Chiropractic is also a parents first choice for asthma treatments for their children. Adults and children have noted relief from their asthma symptoms after chiropractic care. By correcting spinal misalignment it has a positive effect on asthma. Significant improvements in symptoms, reduction of cortisol levels, few asthma attacks and in some cases medications were no longer required.
Chiropractors use a variety of treatments beside manipulations which include massage and hot and cold therapy, nutritional and herbal education/advice along with electric stimulation with TENS units.
Acupuncture has been established for effectiveness in a variety of conditions and diseases.
Several studies have noted that acupuncture can provide relief for arthritis symptoms. Acupuncture has decreased the need for surgery such as for osteoarthritis of the knee by at least twenty-five percent.
Acupuncture based on theory energy flows through the human body in positive and negative forces (ying and yang). By using particular points usually upper back and hand for asthma, it can aide in breathing and decrease the occurrence of attacks.
Debbie Nicholson is based in Detroit, Michigan, United States of America, and is Anchor for Allvoices
ScienceDaily (Dec. 16, 2010) — Is red seaweed a viable future biofuel? Now that a University of Illinois metabolic engineer has developed a strain of yeast that can make short work of fermenting galactose, the answer is an unequivocal yes.
"When Americans think about biofuel crops, they think of corn, miscanthus, and switchgrass. ln small island or peninsular nations, though, the natural, obvious choice is marine biomass," said Yong-Su Jin, a U of I assistant professor of microbial genomics and a faculty member in its Institute for Genomic Biology.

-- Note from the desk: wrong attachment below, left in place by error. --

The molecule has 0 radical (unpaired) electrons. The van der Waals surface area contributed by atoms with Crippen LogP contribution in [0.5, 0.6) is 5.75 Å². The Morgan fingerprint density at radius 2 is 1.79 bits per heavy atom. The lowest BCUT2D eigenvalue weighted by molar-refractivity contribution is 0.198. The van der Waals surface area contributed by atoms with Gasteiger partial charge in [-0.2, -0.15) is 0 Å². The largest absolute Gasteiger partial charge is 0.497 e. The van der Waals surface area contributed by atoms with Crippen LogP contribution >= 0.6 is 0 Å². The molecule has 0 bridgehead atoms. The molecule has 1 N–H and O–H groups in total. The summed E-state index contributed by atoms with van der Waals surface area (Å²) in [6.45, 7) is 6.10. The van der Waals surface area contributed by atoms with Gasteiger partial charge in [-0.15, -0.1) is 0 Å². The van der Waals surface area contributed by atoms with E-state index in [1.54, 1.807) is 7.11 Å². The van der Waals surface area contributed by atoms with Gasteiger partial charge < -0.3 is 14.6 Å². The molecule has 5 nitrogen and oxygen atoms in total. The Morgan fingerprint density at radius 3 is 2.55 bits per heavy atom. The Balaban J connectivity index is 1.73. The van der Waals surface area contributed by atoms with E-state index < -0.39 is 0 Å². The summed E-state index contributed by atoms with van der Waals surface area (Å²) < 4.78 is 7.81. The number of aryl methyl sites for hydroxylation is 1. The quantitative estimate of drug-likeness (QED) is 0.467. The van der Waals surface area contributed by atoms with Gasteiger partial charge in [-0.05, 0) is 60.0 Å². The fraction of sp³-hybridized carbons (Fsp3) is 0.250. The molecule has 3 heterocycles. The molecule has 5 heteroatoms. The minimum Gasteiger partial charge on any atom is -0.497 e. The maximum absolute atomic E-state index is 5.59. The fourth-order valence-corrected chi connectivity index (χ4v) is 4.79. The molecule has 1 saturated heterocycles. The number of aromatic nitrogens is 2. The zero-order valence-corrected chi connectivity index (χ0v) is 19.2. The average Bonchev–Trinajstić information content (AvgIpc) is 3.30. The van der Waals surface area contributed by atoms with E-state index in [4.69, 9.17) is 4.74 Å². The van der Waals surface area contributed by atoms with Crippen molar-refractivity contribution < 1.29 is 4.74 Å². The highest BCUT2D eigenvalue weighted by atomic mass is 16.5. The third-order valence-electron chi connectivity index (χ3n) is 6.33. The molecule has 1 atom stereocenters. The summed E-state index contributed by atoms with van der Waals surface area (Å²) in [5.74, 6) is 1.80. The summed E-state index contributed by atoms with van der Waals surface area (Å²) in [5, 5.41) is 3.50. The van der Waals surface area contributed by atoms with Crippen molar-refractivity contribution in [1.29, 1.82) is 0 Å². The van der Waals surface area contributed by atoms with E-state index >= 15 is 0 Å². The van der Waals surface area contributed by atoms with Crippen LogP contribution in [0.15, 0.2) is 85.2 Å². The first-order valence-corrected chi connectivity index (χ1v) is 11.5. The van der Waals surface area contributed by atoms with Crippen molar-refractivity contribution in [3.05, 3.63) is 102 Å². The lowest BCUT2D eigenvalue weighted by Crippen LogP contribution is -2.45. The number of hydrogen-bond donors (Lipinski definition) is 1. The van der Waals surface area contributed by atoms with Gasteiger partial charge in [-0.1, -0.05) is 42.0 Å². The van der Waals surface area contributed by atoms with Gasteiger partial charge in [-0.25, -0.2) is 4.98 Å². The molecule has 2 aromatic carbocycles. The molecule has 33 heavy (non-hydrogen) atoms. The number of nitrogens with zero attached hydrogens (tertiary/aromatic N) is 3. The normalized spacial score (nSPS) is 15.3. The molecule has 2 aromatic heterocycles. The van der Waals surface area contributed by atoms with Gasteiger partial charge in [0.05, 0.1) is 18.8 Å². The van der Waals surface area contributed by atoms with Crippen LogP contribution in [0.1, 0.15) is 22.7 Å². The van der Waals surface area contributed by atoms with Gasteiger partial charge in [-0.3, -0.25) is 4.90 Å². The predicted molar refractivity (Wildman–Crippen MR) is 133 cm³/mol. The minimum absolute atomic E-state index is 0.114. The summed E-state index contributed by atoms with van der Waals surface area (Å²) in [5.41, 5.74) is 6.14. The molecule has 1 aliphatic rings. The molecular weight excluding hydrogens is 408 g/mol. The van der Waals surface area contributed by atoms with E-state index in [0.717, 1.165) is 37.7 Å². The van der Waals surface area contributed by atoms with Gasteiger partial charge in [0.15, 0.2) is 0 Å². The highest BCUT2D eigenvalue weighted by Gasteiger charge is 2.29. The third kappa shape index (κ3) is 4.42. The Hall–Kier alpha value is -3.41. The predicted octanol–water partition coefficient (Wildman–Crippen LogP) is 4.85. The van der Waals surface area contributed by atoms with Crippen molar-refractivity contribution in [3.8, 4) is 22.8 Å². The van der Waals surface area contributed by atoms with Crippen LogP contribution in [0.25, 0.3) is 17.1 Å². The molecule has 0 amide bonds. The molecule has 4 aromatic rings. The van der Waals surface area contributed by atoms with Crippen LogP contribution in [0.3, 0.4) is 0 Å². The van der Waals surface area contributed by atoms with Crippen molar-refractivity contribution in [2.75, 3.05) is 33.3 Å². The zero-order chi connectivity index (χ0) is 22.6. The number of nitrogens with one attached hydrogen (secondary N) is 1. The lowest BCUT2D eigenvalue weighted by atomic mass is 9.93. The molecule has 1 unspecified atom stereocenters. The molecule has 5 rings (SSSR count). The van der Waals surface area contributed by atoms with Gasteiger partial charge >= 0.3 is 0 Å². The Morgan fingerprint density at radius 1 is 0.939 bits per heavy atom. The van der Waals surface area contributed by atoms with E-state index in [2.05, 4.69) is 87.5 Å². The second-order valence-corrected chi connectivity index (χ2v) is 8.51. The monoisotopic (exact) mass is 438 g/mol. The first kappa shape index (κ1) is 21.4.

Producers of biofuels made from terrestrial biomass crops have had difficulty breaking down recalcitrant fibers and extracting fermentable sugars. The harsh pretreatment processes used to release the sugars also resulted in toxic byproducts, inhibiting subsequent microbial fermentation, he said.
But marine biomass can be easily degraded to fermentable sugars, and production rates and range of distribution are higher than terrestrial biomass, he said.
"However, making biofuels from red seaweed has been problematic because the process yields both glucose and galactose, and until now galactose fermentation has been very inefficient," he said.
But Jin and his colleagues have recently identified three genes in Saccharomyces cerevisiae, the microbe most often used to ferment the sugars, whose overexpression increased galactose fermentation by 250 percent when compared to a control strain.
"This discovery greatly improves the economic viability of marine biofuels," he said.
Overexpression of one gene in particular, a truncated form of the TUP1 gene, sent galactose fermentation numbers soaring. The new strain consumed both sugars (glucose and galactose) almost three times faster than the control strain — 8 versus 24 hours, he said.
"When we targeted this protein, the metabolic enzymes in galactose became very active. We can see that this gene is part of a regulating or controlling system," he said.
According to Jin, galactose is one of the most abundant sugars in marine biomass so its enhanced fermentation will be industrially useful for seaweed biofuel producers.
Marine biomass is an attractive renewable source for the production of biofuels for three reasons:
- production yields of marine plant biomass per unit area are much higher than those of terrestrial biomass
- marine biomass can be depolymerized relatively easily compared to other biomass crops because it does not contain recalcitrant lignin and cellulose crystalline structures
- the rate of carbon dioxide fixation by marine biomass is much higher than by terrestrial biomass, making it an appealing option for sequestration and recycling of carbon dioxide, he said.